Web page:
This year, I’ll definitely write in my wife’s name. She’s far sharper than any of the alternatives, that’s for sure — and she did it the hard way. If anyone wishes to join me, give me a shout and I’ll fill in the details.
— Geoff Brandt
Seriously, folks, can anyone take the Libertarian Party seriously after having watched even five minutes of their National Convention?
I can’t, and I watched about six minutes of it.
The only people who could possibly take that convention seriously might be their near-counterpart in the U.K. — the Official Monster Raving Looney Party (there is such a party, and they regularly run candidates for election — with much the same impact as the Libertarians and better costumes).
Why the media covered it is beyond me. Unless the media have a better sense of humor than I have hitherto given them credit for.
— A. C. Santore
Re: The Prowler’s Sedona Soundings:
Nancy Pelosi would make a loose cannon — a loaded loose cannon, at that — looks like a potted geranium glued to the window seat.
She is the more dangerous because she apparently thinks she IS a potted geranium glued to the window seat.
— A. C. Santore
Here’s a thought for the veepstakes: John McCain could put a simple question to all of them. “Who would you like to see as vice president?”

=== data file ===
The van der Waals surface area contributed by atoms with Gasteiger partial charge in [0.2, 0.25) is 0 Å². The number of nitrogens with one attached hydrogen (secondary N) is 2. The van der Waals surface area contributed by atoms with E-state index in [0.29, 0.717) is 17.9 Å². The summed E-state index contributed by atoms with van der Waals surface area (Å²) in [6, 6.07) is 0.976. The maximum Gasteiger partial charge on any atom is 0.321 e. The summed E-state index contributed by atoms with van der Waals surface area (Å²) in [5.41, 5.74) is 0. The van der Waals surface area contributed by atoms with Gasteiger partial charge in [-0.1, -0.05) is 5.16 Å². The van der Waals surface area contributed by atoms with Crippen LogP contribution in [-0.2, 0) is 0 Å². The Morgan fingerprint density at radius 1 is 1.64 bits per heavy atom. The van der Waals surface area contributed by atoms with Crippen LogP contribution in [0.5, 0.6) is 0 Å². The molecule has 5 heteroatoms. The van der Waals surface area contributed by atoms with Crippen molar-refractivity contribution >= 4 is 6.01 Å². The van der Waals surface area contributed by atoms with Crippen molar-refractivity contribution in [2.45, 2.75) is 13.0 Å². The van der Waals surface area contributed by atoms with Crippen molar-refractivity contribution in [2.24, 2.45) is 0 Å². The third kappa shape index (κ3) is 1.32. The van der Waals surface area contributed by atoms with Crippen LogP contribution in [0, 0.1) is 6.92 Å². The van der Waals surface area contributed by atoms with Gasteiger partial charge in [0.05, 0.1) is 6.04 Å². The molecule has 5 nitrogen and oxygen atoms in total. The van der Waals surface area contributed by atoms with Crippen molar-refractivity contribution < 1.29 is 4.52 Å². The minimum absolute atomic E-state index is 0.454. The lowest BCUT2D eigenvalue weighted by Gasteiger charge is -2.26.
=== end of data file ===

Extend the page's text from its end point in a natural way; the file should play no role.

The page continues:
If one name kept coming up, maybe we could get somewhere on it…
— Robert Nowall
Cape Coral, Florida
BOWMAN, JAMES BOWMAN
Re: James Bowman’s Numskulls:
James Bowman puts far too much guilt for the state of our culture on poor Indiana Jones’ head. To start with, the James Bond films of the Seventies took place in a fantasy world that was far more insidious and silly than the Indiana Jones films, did they not? Secondly, Indiana Jones was a response to the “gritty realism” of the movies of the Seventies, which took the adult aesthetic and moral ambiguity of the great John Ford films and sent them off the cliff into nihilism. I’d take a closer look at the work of the filmmakers who tried to follow in John Ford’s footsteps, and why they lost their audience, before condemning Indy and his fans too harshly.